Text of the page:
Caitlyn Collins, assistant professor of sociology in Arts & Sciences
Amid the grim landscape of the pandemic and the U.S. election, I see one bright light: American parents have finally realized that the government can and should do far more to support them at work and at home. I study the experiences of working parents in different countries, so friends keep asking me, “Is it this bad everywhere?” My answer is no. Absolutely not.
Other Western industrialized countries have long understood the idea that supportive social policy improves the well-being of their citizens. After all, citizens are former, current, and future workers and taxpayers. Every nation depends on people’s paid labor in the workforce and unpaid labor at home to produce the next generation. Their solutions differ, but other societies agree that the public sector has a responsibility to help reconcile work and family demands.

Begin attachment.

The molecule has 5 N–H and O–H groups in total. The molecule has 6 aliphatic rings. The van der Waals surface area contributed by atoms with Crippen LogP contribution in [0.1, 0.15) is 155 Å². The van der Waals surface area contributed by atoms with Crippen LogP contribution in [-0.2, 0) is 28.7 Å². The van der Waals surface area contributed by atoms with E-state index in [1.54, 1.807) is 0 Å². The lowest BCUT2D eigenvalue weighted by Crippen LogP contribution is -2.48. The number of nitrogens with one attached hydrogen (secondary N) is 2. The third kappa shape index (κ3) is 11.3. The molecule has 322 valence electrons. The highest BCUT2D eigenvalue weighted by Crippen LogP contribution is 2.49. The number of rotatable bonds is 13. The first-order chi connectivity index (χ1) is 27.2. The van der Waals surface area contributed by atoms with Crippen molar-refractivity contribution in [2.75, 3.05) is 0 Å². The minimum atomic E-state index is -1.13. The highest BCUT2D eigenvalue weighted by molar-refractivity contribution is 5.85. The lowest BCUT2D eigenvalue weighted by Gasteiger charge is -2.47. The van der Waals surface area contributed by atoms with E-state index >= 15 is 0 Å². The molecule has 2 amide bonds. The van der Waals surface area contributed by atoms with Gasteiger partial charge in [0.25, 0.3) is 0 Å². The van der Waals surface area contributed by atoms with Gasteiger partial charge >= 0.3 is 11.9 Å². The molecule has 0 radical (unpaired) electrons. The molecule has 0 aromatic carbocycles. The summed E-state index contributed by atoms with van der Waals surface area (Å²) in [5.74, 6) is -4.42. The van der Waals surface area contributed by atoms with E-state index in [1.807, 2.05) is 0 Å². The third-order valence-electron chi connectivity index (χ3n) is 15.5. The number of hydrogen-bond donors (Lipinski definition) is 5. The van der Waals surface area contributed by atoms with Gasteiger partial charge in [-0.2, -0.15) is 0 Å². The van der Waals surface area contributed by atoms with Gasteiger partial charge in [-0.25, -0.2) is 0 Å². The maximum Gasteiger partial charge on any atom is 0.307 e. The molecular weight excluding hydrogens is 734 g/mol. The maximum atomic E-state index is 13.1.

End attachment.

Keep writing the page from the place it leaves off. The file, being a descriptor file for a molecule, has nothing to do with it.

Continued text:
In the United States, by contrast, our emphasis on free markets and our fixation on personal responsibility means that we lack any coherent work-family policy to support caregiving. We have no universal health care. No universal childcare. No universal social insurance entitlement. No guaranteed basic income. No paid parental leave or illness leave. No federal mandate to compel employers to offer supportive policies to workers with dependent care responsibilities — not even a single vacation or sick day.
This free-market approach has failed families spectacularly. Americans are among the most stressed-out people on the planet. The happiness gap between parents and non-parents is wider here than in any other country belonging to the Organisation for Economic Co-operation and Development (OECD). We have one of the biggest wage gaps between employed women and men, and it’s even wider when we look specifically at women of color; this inequity diminishes the economic resources available to women’s families. And our children are suffering. One in five live in poverty: a staggering one in three Black children and one in four Hispanic children, compared with one in 10 white children. Roughly one in seven households with children report not having enough to eat on a regular basis.
The pandemic has made a bad situation worse.
Read the full piece in Harvard Business Review.
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